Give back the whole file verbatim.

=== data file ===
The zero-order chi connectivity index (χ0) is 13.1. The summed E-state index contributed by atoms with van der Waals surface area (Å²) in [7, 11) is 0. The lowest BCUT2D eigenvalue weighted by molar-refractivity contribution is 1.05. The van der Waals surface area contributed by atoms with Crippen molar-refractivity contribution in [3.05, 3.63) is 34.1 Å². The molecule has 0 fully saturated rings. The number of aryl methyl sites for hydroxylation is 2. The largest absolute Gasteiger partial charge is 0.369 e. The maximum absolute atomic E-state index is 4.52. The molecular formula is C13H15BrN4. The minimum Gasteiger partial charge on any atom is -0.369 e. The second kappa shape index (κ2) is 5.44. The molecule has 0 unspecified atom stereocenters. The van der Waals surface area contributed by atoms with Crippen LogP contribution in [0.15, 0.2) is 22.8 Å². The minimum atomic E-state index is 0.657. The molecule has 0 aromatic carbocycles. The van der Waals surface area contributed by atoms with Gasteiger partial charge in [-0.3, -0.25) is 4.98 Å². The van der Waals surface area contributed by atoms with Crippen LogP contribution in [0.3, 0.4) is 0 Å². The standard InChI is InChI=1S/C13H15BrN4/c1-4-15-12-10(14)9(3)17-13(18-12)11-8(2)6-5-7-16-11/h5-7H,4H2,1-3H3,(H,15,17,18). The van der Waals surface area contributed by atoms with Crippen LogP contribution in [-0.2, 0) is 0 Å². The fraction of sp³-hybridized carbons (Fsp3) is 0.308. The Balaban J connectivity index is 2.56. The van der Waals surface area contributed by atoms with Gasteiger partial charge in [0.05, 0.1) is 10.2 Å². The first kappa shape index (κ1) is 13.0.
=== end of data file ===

The zero-order chi connectivity index (χ0) is 13.1. The summed E-state index contributed by atoms with van der Waals surface area (Å²) in [7, 11) is 0. The lowest BCUT2D eigenvalue weighted by molar-refractivity contribution is 1.05. The van der Waals surface area contributed by atoms with Crippen molar-refractivity contribution in [3.05, 3.63) is 34.1 Å². The molecule has 0 fully saturated rings. The number of aryl methyl sites for hydroxylation is 2. The largest absolute Gasteiger partial charge is 0.369 e. The maximum absolute atomic E-state index is 4.52. The molecular formula is C13H15BrN4. The minimum Gasteiger partial charge on any atom is -0.369 e. The second kappa shape index (κ2) is 5.44. The molecule has 0 unspecified atom stereocenters. The van der Waals surface area contributed by atoms with Crippen LogP contribution in [0.15, 0.2) is 22.8 Å². The minimum atomic E-state index is 0.657. The molecule has 0 aromatic carbocycles. The van der Waals surface area contributed by atoms with Gasteiger partial charge in [-0.3, -0.25) is 4.98 Å². The van der Waals surface area contributed by atoms with Crippen LogP contribution in [0.3, 0.4) is 0 Å². The standard InChI is InChI=1S/C13H15BrN4/c1-4-15-12-10(14)9(3)17-13(18-12)11-8(2)6-5-7-16-11/h5-7H,4H2,1-3H3,(H,15,17,18). The van der Waals surface area contributed by atoms with Crippen LogP contribution in [-0.2, 0) is 0 Å². The fraction of sp³-hybridized carbons (Fsp3) is 0.308. The Balaban J connectivity index is 2.56. The van der Waals surface area contributed by atoms with Gasteiger partial charge in [0.05, 0.1) is 10.2 Å². The first kappa shape index (κ1) is 13.0.